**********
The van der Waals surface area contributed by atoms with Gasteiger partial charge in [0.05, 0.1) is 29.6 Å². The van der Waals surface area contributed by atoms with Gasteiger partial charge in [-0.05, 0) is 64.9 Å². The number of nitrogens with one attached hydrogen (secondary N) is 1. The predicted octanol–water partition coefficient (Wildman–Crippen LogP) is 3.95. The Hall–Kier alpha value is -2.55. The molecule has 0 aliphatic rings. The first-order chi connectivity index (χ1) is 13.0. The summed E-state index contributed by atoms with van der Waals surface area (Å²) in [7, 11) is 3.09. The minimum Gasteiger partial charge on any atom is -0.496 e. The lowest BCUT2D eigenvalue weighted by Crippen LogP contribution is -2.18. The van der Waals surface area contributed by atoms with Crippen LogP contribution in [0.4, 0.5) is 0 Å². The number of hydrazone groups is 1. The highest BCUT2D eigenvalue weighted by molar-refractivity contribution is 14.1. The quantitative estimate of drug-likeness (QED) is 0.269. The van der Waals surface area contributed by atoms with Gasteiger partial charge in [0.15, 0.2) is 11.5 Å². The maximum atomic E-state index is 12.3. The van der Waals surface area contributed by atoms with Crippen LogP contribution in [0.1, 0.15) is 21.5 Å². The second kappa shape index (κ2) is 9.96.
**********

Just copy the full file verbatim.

The van der Waals surface area contributed by atoms with Gasteiger partial charge in [0.05, 0.1) is 29.6 Å². The van der Waals surface area contributed by atoms with Gasteiger partial charge in [-0.05, 0) is 64.9 Å². The number of nitrogens with one attached hydrogen (secondary N) is 1. The predicted octanol–water partition coefficient (Wildman–Crippen LogP) is 3.95. The Hall–Kier alpha value is -2.55. The molecule has 0 aliphatic rings. The first-order chi connectivity index (χ1) is 13.0. The summed E-state index contributed by atoms with van der Waals surface area (Å²) in [7, 11) is 3.09. The minimum Gasteiger partial charge on any atom is -0.496 e. The lowest BCUT2D eigenvalue weighted by Crippen LogP contribution is -2.18. The van der Waals surface area contributed by atoms with Crippen LogP contribution in [0.4, 0.5) is 0 Å². The number of hydrazone groups is 1. The highest BCUT2D eigenvalue weighted by molar-refractivity contribution is 14.1. The quantitative estimate of drug-likeness (QED) is 0.269. The van der Waals surface area contributed by atoms with Gasteiger partial charge in [0.15, 0.2) is 11.5 Å². The maximum atomic E-state index is 12.3. The van der Waals surface area contributed by atoms with Crippen LogP contribution in [0.1, 0.15) is 21.5 Å². The second kappa shape index (κ2) is 9.96.